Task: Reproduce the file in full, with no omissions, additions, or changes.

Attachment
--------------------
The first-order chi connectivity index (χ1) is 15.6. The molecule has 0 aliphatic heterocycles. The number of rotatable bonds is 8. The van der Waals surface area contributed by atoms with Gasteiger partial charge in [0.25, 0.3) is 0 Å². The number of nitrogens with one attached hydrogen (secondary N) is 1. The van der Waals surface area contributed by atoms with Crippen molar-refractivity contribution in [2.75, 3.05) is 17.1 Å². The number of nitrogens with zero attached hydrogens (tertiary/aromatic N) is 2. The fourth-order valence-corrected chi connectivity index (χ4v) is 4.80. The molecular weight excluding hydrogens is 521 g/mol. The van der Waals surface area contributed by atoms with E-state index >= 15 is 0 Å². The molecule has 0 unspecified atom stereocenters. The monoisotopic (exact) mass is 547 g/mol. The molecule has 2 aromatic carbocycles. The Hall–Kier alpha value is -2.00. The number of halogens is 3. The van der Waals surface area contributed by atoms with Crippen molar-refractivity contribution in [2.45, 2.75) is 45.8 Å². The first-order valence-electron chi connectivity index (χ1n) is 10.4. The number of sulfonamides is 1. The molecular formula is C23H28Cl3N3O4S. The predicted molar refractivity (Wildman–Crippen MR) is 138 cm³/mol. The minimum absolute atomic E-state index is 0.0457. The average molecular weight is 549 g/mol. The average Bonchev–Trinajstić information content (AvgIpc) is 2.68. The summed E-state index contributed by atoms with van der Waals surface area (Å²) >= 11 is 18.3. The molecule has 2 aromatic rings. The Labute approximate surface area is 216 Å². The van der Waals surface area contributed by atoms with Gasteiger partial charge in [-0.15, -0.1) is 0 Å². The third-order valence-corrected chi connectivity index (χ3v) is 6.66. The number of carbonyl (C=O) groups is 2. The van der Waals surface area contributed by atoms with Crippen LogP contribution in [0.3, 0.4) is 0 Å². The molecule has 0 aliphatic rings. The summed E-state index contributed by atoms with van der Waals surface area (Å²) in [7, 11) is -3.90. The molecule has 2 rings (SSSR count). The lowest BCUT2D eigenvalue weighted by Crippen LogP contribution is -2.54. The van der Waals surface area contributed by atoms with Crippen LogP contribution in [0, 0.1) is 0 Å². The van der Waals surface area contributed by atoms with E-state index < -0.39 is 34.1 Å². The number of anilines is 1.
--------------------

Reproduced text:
The first-order chi connectivity index (χ1) is 15.6. The molecule has 0 aliphatic heterocycles. The number of rotatable bonds is 8. The van der Waals surface area contributed by atoms with Gasteiger partial charge in [0.25, 0.3) is 0 Å². The number of nitrogens with one attached hydrogen (secondary N) is 1. The van der Waals surface area contributed by atoms with Crippen molar-refractivity contribution in [2.75, 3.05) is 17.1 Å². The number of nitrogens with zero attached hydrogens (tertiary/aromatic N) is 2. The fourth-order valence-corrected chi connectivity index (χ4v) is 4.80. The molecular weight excluding hydrogens is 521 g/mol. The van der Waals surface area contributed by atoms with E-state index >= 15 is 0 Å². The molecule has 0 unspecified atom stereocenters. The monoisotopic (exact) mass is 547 g/mol. The molecule has 2 aromatic carbocycles. The Hall–Kier alpha value is -2.00. The number of halogens is 3. The van der Waals surface area contributed by atoms with Crippen molar-refractivity contribution in [2.45, 2.75) is 45.8 Å². The first-order valence-electron chi connectivity index (χ1n) is 10.4. The number of sulfonamides is 1. The molecular formula is C23H28Cl3N3O4S. The predicted molar refractivity (Wildman–Crippen MR) is 138 cm³/mol. The minimum absolute atomic E-state index is 0.0457. The average molecular weight is 549 g/mol. The average Bonchev–Trinajstić information content (AvgIpc) is 2.68. The summed E-state index contributed by atoms with van der Waals surface area (Å²) >= 11 is 18.3. The molecule has 2 aromatic rings. The Labute approximate surface area is 216 Å². The van der Waals surface area contributed by atoms with Gasteiger partial charge in [-0.15, -0.1) is 0 Å². The third-order valence-corrected chi connectivity index (χ3v) is 6.66. The number of carbonyl (C=O) groups is 2. The van der Waals surface area contributed by atoms with Crippen LogP contribution in [0.3, 0.4) is 0 Å². The molecule has 0 aliphatic rings. The summed E-state index contributed by atoms with van der Waals surface area (Å²) in [7, 11) is -3.90. The molecule has 2 rings (SSSR count). The lowest BCUT2D eigenvalue weighted by Crippen LogP contribution is -2.54. The van der Waals surface area contributed by atoms with Crippen LogP contribution in [0, 0.1) is 0 Å². The van der Waals surface area contributed by atoms with E-state index < -0.39 is 34.1 Å². The number of anilines is 1.